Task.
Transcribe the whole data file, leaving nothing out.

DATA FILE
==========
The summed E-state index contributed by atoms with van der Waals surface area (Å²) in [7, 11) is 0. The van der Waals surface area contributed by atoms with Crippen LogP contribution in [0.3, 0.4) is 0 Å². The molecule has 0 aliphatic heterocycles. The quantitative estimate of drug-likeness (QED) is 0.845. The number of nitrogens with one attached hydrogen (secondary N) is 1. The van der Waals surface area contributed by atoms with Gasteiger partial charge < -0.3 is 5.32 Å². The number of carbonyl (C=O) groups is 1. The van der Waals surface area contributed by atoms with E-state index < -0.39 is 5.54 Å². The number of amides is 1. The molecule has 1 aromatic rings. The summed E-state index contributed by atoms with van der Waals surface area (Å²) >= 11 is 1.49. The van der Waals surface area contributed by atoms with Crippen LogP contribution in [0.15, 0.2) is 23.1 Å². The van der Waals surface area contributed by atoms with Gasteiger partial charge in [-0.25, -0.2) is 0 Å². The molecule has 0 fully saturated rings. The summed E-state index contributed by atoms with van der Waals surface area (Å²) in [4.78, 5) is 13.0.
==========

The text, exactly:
The summed E-state index contributed by atoms with van der Waals surface area (Å²) in [7, 11) is 0. The van der Waals surface area contributed by atoms with Crippen LogP contribution in [0.3, 0.4) is 0 Å². The molecule has 0 aliphatic heterocycles. The quantitative estimate of drug-likeness (QED) is 0.845. The number of nitrogens with one attached hydrogen (secondary N) is 1. The van der Waals surface area contributed by atoms with Gasteiger partial charge < -0.3 is 5.32 Å². The number of carbonyl (C=O) groups is 1. The van der Waals surface area contributed by atoms with E-state index < -0.39 is 5.54 Å². The number of amides is 1. The molecule has 1 aromatic rings. The summed E-state index contributed by atoms with van der Waals surface area (Å²) >= 11 is 1.49. The van der Waals surface area contributed by atoms with Crippen LogP contribution in [0.15, 0.2) is 23.1 Å². The van der Waals surface area contributed by atoms with Gasteiger partial charge in [-0.25, -0.2) is 0 Å². The molecule has 0 fully saturated rings. The summed E-state index contributed by atoms with van der Waals surface area (Å²) in [4.78, 5) is 13.0.